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ParkscapesGreen Spaces in Modern Japan$
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Thomas R. H. Havens

Print publication date: 2010

Print ISBN-13: 9780824834777

Published to Hawaii Scholarship Online: November 2016

DOI: 10.21313/hawaii/9780824834777.001.0001

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Parks, the Public, and the Environment in Japan

Parks, the Public, and the Environment in Japan

Chapter:
(p.187) Afterword Parks, the Public, and the Environment in Japan
Source:
Parkscapes
Author(s):

Thomas R. H. Havens

Publisher:
University of Hawai'i Press
DOI:10.21313/hawaii/9780824834777.003.0006

This afterword summarizes the key themes of the book, highlighted by the continual effort to reinvent modern Japan through city parks and natural parks. These parks were key components of Japan's modern spatial culture that was first produced by decree from the Grand Council of State in 1873. Japanese leaders then subscribed to the idea that modernity meant enjoying the hygienic, civilizing uplift imparted by green spaces open to the general public, on terms dictated by high-modernist bureaucrats projecting statist norms. Urban elites touted the public health and recreational benefits of visiting both city and national parks, even as local leaders in the areas targeted for national parks seemed to be far more interested in the potential impact of tourism on their communities. From 1905 onward, capitalism in the form of tourism has been a driving engine of the national park movement, whereas urbanization has been used to justify city parks.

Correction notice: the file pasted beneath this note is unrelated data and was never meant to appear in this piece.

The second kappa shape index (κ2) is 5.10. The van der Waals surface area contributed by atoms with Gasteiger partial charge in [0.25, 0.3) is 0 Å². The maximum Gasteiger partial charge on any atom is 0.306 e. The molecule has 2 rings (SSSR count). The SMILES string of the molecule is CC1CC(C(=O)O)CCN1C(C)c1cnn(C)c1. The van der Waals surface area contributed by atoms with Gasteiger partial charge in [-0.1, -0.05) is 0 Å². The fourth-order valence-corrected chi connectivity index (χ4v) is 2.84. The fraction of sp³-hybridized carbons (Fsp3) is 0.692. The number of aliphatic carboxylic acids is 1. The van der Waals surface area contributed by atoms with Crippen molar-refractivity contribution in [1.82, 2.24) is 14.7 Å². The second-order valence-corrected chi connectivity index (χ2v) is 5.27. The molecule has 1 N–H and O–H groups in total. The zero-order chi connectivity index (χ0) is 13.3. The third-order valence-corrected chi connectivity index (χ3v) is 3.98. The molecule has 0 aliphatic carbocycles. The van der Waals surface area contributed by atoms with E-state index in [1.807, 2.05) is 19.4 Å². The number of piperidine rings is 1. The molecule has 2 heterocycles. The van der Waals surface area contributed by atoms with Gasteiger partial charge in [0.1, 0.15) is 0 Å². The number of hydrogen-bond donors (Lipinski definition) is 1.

Keywords:   green space, Japan, city parks, natural parks, Grand Council of State, modernity, national parks, tourism, capitalism, urbanization

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